Why Doesn’t Caffeine Give Me Energy? Top 6 Reasons!

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As a stimulant, caffeine can increase energy levels and make you feel more alert. In the United States, coffee is the largest source of caffeine in the diet. According to the National Coffee Trends 2022 report, about 66% of Americans drink coffee daily.

Some people react differently to caffeine and feel tired after just one cup. We can often hear people saying that I feel like coffee doesn’t give me the energy I need!

But it’s not really the Java that does not give you energy and makes you tired. It’s the way caffeine affects your body that can make you sleepy. Read on to learn more.

Why Doesn’t Caffeine Give Me Energy?

1. Caffeine Tolerance

Lots of coffee cups on white background

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You may not feel the stimulating effect of your cup of coffee because you have developed caffeine tolerance. As you consume coffee more or more frequently, your body becomes less sensitive to it. As a result, the amount of caffeine needed to achieve the same effect as before increases.

The maximum recommended dose of caffeine is 400 mg per day, which is equivalent to about four cups of coffee. If you no longer feel the stimulating effects of caffeine when you reach this limit, you may have developed too high a tolerance. Consuming more than this can cause adverse effects such as headaches or insomnia.

If you no longer respond to caffeine, try taking a break. People can reduce their caffeine tolerance by cutting back on caffeine consumption. Taking a caffeine break can help the body become more sensitive to the effects of caffeine.

However, if you’re addicted to caffeine, quick caffeine withdrawals can lead to a caffeine hangover. This condition has common symptoms of headaches and irritability. Therefore, it is best to reduce your caffeine intake slowly. The length of the break depends on how addicted you are, and a nutritionist can give you an individualized assessment.

2. Fatigue

Alarm clock at 7 am

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Caffeine is not a remedy for fatigue or lack of sleep. If someone is very tired, coffee may not wake them up, and the body needs adequate sleep.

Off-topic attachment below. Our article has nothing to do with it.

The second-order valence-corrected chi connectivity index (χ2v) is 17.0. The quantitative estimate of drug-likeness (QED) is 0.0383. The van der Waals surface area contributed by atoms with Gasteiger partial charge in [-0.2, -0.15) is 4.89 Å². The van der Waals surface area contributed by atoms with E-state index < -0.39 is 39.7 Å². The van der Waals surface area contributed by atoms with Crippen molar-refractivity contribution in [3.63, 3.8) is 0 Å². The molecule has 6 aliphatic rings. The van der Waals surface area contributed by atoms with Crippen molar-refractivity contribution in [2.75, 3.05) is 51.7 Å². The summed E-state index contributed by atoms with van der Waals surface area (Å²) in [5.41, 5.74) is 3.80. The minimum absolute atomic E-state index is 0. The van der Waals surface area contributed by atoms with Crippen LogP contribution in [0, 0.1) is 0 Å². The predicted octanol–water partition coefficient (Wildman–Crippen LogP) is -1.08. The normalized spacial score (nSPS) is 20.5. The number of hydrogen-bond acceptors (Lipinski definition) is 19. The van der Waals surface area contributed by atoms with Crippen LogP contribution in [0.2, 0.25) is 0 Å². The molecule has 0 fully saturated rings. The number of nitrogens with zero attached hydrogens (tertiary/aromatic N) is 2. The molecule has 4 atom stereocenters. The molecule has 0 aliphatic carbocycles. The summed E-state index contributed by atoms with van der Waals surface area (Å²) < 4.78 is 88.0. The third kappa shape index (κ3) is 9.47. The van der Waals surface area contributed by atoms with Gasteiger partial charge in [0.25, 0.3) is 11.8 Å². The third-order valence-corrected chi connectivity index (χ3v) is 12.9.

If you haven’t been getting enough uninterrupted rest lately, try going to bed earlier with sleep meditation.

3. Sugar in the Coffee

If you like to add extra sugar to your cup, you may experience a regular sugar crash after drinking your coffee. This added sugar can be in the form of whipped cream or syrup. These are common in specialty coffee drinks. Not surprisingly, both Starbucks and Dunkin’ are actively promoting larger beverages and more and more additives.

But what exactly happens when you drink a large coffee drink with plenty of sugar? The body processes sugar much quicker than caffeine. Once the body has used up the sugar, there can be a drop in energy. How quickly this happens depends on the individual. It can occur within 60 to 90 minutes of ingesting sugar.

4. Adenosine

Adenosine is a chemical in the central nervous system that regulates the sleep-wake rhythm. When you’re awake during the day, adenosine levels rise. This might be causing sleepiness by suppressing the activity of basal forebrain cells. Once you fall asleep, adenosine levels decrease.

The caffeine in coffee blocks the brain’s adenosine receptors, so they can no longer take up adenosine. But it does not stop the actual production of adenosine or the ability to make more adenosine receptors. When the effects of caffeine start to wear off, adenosine accumulates and tries to bind to its receptors. This can lead to fatigue.